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I might do day 15, but if there is other problem like this one this year I may quit the whole thing
I think it’s a combination of just more difficult puzzles, but also I’ve noticed that compared to prior years where part 2 is usually a layup, this year that is not always the case
p2? I'll just let it run overnight and submit result. totally not worth it, although I have an optimization in mind.
Day 15: https://github.com/benfle/advent-of-code-2018/blob/master/day15.clj I am not sure why my Part Two does not work. Probably something stupid because it worked on all the examples.
Specifically, it really seems to behave oddly with the way I'm using it, and I'm not sure what about my keys and values is causing pop / dissoc to break
@fellshard Can you use
sorted-set-by instead, where the set contents are the items and the sort fn is the item->priority fn?
Going for a classic priority queue sorted-heap approach, but that doesn't seem to be something anyone has implemented reliably in Clojure, at least not with any of those key words.
Maybe I'll see about continuing 15 tomorrow, my brain's happily fried. The wrinkle in this problem was a fun one to figure out, it took me a few attempts to find a working algorithm.
16 wasn’t too bad… but I took the lazy way out on part two and just one by one eliminated anything that didn’t have a unique result
manually that is… maybe tomorrow i’ll code it.. i always feel dirty/guilty doing it by hand
core.logic a try with solving day 7, but I don't think it was much improvement. (and I still couldn't figure out how to get the ordered steps without using elimination with everyg)
let me know if you use it so I can check it out!
I’ve been meaning to play around with that at some point.. never done any logic / prolog stuff before
Anyone stuck on day 15, there is a corner case I ran into which is not tested in the examples. When there are multiple targets at the same distance, you should pick the path to the enemy closest in reading order and not the part starting with a step closer in reading order.
I believe that is stated in the problem definition, if not in the examples, though. This is definitely the kind of problem where it'd help to have a good catalogue of examples to run through, though.
It is, but there are so many rules, it's easy to miss one and have the priority a little different. For my data the difference was only 12 HP the elf's had less.
Skipped a day and took me a while to catch up - I didn't want to open up Slack again before being all caught up, to avoid spoilers
In day 16 I was bitten by
partition again, which silently drops the last group if it isn't complete. I really feel
partition-all should be the default
i'm glad day 16 was a fun problem, in comparison to the previous one which I didn't even read through after seeing the comments here...
People get frustrated easily. I don’t love the problem, and ended up finishing part1 in the morning. It was a bit more fun without the “I need to figure this out so I can get to bed” pressure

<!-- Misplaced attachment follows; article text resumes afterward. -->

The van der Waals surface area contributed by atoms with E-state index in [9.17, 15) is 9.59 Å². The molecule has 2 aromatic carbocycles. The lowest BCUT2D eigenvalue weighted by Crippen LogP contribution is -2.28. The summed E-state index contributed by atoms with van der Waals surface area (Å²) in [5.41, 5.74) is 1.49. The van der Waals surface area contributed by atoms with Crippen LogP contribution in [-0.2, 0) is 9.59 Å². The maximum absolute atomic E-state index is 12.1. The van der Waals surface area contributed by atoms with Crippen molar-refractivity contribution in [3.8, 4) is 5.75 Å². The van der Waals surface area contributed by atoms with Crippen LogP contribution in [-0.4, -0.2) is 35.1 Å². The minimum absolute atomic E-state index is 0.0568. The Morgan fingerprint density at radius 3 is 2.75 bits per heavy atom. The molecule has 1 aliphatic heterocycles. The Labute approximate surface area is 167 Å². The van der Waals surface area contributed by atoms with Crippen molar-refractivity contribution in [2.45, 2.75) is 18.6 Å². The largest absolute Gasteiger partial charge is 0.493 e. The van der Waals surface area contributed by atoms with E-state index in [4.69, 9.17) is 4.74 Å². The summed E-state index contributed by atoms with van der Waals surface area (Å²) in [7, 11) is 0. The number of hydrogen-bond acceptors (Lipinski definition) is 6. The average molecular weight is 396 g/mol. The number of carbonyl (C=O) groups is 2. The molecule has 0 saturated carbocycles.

It really wasn’t hard, it was just annoying to figure out what the problem was asking. (and annoying when you didn’t have a test case that demonstrated what you were doing wrong)
maybe i'll give it an attempt next year. i just don't feel like spending 6 hours on that this weekend ^^
1/3 of that is coding 2/3 of that is figuring out the instructions. If you can find a good restatement of the problem into english, I bet you can get it quickly
i guess it's a bit like the flower pot problem then? i spent a lot of time rewriting that as i gradually learned how those rules applied
Maybe. I thought that one was very clear. I never had any doubt about what to do - just how to do it. For day 15, I often didn’t understand what the problem was asking to do
FWIW I think the instructions have been clear for most (all?) days almost to a fault
I think this type of problem will be hard to phrase unequivocally, no matter how good of a writer you are
Day 15 was almost too verbose - in some places the description felt like it was reiterating what it just said. But of course in other places, I needed to have the logic repeated to me to get it into my head
The more I think about it, the tighter the pathfinding could be. It really does turn into a simple BFS, priority sorting by
[distance, position, ancestor] (where
ancestor is the tile you would move to in order to approach
I might be odd but I enjoyed day 15. It was a ton of work, granted, but I had fun and learned a lot. I guess for more experienced people it felt more like homework…. Day 16 was cool because I knew exactly what I wanted to do
Hah. And, if you look closely, you will see that I'm using
defmacro in ClojureScript. 🤔
@ I got stuck on that part (not seeing how to proceed), but took a peek at your solution to get unstuck
(I was stuck on the point that my intersections were doing nothing, but I failed to see there was a singleton that could be leveraged.)
The problem with falling behind (Xmas parties are a thing at this time of year) is that I think I’m doing something clever only to discover that someone else did it a few days before I did
I nearly used a fixpoint, but decided it was easier to see when I’d cleared all of the ambiguities
well… sort of the same. I kept reversing my map, because each time I did, new singletons emerged. Bijective mappings are like that 😄
BTW I came up with a pattern. I have emacs running on the left half of the screen and a terminal with rebel-readline on the right. Whenever I reload the namespace, my test function gets re-run automatically: https://github.com/pesterhazy/advent2018/blob/master/src/advent/puzzle16.clj#L140
did anyone actually use core.logic for day16? I spent half of the day neck-deep in tutorials and videos, and implemented solved "mapping" with a
loop and a bunch of